Eat, meet, live and learn. Sharing stories for everyday food and health.

Meet Foodadit – Nina Wagner

  • Nina Wagner Foodadit team
On 1st July 2015

Nina Wagner has a natural ability to rustle up meals that are both nutritious and full of flavour. By following her natural instincts, Nina creates recipes that are sensitive to how people’s bodies react differently to food and she’s been impressing the rest of the Foodadit team with her innovations.

Where did you learn to cook?

My mother was always very passionate about food, so I collected ideas from her growing up. Her side of the family has some Italian influences and my grandmother adopted a couple of Tibetan children, so I grew up with a mixture of Mediterranean meals as well as Asian fusion since our family extended out as far as Tibet. When I moved away from home and I was shopping for myself for the first time, I started to look at food differently and began to experiment. I used a lot of my friends as guinea pigs, and they didn’t seem to mind!

Where does your inspiration come from?

I don’t follow recipes closely, even with baking I tend to go by feeling. There are two things that inspire me, the first being photos of food or watching food programmes on TV, and the second is trying to make a meal from the bare minimum of ingredients. The amount of times my boyfriend has looked in the kitchen and said something like ‘there’s not enough there, we can’t make anything’ and then I just get creative and make something different using what we have. I enjoy a challenge, and it really gives me the chance to experiment and try something new.

When your kitchen is more fully stocked, what kinds of ingredients do you enjoy using?

Some of the ingredients I use the most are sea salt or Himalayan salt, fresh chili, ginger, garlic, olive oil and most importantly – lemons, lemons and more lemons.

Lemons are my secret ingredient and they just add sparkle to anything.

I love working with lentils for soups, salads and stir fries. I also go through phases, for example I am currently making loads of meals with different types of beans – they’re so versatile. Regardless of what I feel like cooking or eating, my diet consists of very little processed food, maybe some white flour from time to time, but nothing that comes out of a packet. I like to know what has gone into my food.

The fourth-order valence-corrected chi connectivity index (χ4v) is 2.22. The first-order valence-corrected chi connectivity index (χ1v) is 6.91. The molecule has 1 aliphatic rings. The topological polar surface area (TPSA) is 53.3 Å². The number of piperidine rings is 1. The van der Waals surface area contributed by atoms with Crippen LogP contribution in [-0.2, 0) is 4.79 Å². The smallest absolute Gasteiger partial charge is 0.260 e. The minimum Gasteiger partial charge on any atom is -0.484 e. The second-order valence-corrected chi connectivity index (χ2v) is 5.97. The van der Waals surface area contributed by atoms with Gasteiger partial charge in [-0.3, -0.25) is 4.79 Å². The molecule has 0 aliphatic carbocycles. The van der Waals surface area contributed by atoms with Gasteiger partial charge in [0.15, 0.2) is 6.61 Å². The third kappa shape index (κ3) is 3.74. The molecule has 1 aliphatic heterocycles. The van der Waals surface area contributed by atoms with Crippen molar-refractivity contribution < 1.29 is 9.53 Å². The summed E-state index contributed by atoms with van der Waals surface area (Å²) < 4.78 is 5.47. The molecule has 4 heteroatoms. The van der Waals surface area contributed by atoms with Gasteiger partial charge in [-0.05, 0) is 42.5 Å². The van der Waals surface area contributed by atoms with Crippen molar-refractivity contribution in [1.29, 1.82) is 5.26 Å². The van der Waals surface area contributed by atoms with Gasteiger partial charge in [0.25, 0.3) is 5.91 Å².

What do you try and avoid eating?

I like to eat healthily, but for me it has to go much deeper than this. I also pay attention to where ingredients come from and how it has been produced. A lot of the things we see as healthy have been flown halfway round the world or sprayed with chemicals. I think it’s quite tricky to find a balance – it can sometimes be difficult to find produce that is local and organic. Organic vegetables are also not cheap. Not everyone has a choice because of the huge price difference. In other parts of the world so many people have to eat things that are genetically engineered, giving huge corporations power over people. In an ideal world, we’d all be able to eat local, organic food, but as that’s not always possible, I’d go for regional produce over organic in a pinch, and I try and support small farmers wherever possible.

What advice would you give to people for finding the best ingredients?

I think the best guide is to eat food that is in season in your region. This does mean that we can’t necessarily have the same things all year round, but in a way that makes things more exciting.

It can also be fun to grow your own vegetables, and that way you can tell what’s been put into it. There’s also much more variety to what you can grow. For example with tomatoes, in the supermarket there’s always the same three or four types available, all mass produced and they all taste the same. There is so much more variety out there, with different colours, shapes sizes and they all have these incredible flavours.

/ Berlin
Article by Alastair Coates
Pictures by Kasia Zacharko

Nina Wagner
Nina Recommends

Supporting local farmers markets